In fifteen patients, with type B1 non- unions, Naseer-Awais (NA) fixator was used and in the other 17 patients with type B3 (n=7) and C (n=10) non-unions, the Ilizarov ring fixator was selected (Table 2). All the surgeries were done under general anesthesia and under image intensification to facilitate proper pin/wire placement. Both the NA and Ilizarov fixators were applied using standard techniques. In infected cases open debridement was done to totally remove the necrotic and infected segment and then proceeded with bifocal osteosynthesis to eliminate the bone gap using the Ilizarov frame. Thin 5 mm osteotome was used for the metaphyseal corticortomies as described by Ilizarov.

Transport th was started on the 7 day at the rate of 1/4 mm 6 hourly and patients were instructed to clean the fixator and pin/wire daily with hydrogen peroxide solution using a cotton bud. Regular follow-up at fortnightly interval was strictly followed to monitor patient compliance and radiological progression of the transport process. When the end of the bone had docked, the maneuver called the accordion technique by Ilizarov was started 8. The total duration of frame application, also called external fixator index, depended upon the length of bony defect. One third of the total treatment time accounted for the transport process and consolidation, healing and restoration of mechanical integrity accounted for the other two thirds.

FOLLOW-UP

All patients were followed for at least one year after the index procedure. Compliations were graded according to Paley classification 9. During follow-up there were 9 obstacles of pin/wire infections which resolved either with medications or after fixator removal. There were also 7 problems which required surgical intervention.

Five cases failed to unite even after 3 cycles of the accordion technique. They were bone grafted and kept in the fixator till the ends had united and the regenerate consolidated. In two patient 3 wires became very painful and had to be re-tensioned. The average fixator time (external fixator index) was 25.9 weeks and the average bone healing time was 26.1 weeks. RESULTS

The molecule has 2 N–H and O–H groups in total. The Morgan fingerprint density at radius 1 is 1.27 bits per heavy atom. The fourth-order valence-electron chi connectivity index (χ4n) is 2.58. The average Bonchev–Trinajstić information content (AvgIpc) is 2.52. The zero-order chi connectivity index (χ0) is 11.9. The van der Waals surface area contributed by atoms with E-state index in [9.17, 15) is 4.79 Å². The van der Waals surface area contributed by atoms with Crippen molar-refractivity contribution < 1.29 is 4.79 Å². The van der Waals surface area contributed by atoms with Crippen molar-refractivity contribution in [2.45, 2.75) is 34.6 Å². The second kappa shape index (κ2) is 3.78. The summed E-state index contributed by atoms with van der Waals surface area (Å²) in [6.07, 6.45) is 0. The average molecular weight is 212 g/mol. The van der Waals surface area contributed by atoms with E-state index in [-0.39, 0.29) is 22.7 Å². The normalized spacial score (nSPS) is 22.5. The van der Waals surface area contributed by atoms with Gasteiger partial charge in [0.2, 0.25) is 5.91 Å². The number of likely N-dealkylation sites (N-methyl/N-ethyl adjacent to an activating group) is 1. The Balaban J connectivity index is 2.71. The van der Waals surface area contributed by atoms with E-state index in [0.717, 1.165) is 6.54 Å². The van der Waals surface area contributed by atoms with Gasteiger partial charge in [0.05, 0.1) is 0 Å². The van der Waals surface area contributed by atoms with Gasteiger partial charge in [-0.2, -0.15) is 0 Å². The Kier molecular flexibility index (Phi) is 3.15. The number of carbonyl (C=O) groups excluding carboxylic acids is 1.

Outcome measures were based on radiological and clinical findings according to the criteria of Association for the Study and 10 Application of the Method of Ilizarov (ASAMI) .

Radiological results were excellent in 24 (75%) patients and the length and mechanical integrity of their tibae was fully restored. Three patients (9%) had good radiological results with shortening of 2 to 9mm. In 4 (12%) patients the outcome was fair o with mal-unions of (less then)10 and poor in 1 (3%) patient with non-union. Clinical results were excellent in 19 (59%) patients, good in 7 (22%), fair in 5 (16%) and poor in 1 (3%). Those with good clinical results had mild to moderate limping gait and those with fair outcome had persistent infection. The one poor result was a middle-aged diabetic whose docking site failed to unite even after grafting. He also showed delayed consolidation of the regenerate and had to wear a full-time tibial brace.

DISSCUSION

The later part of the last decade saw our province going through a very difficult and painful period. Bomb blasts devastated the lives of the entire spectrum of the society and Lady Reading Hospital was at center stage in looking after the injured. Majority of the patients were young men in the prime of their productive life and limb salvation became both a compulsion and a necessity.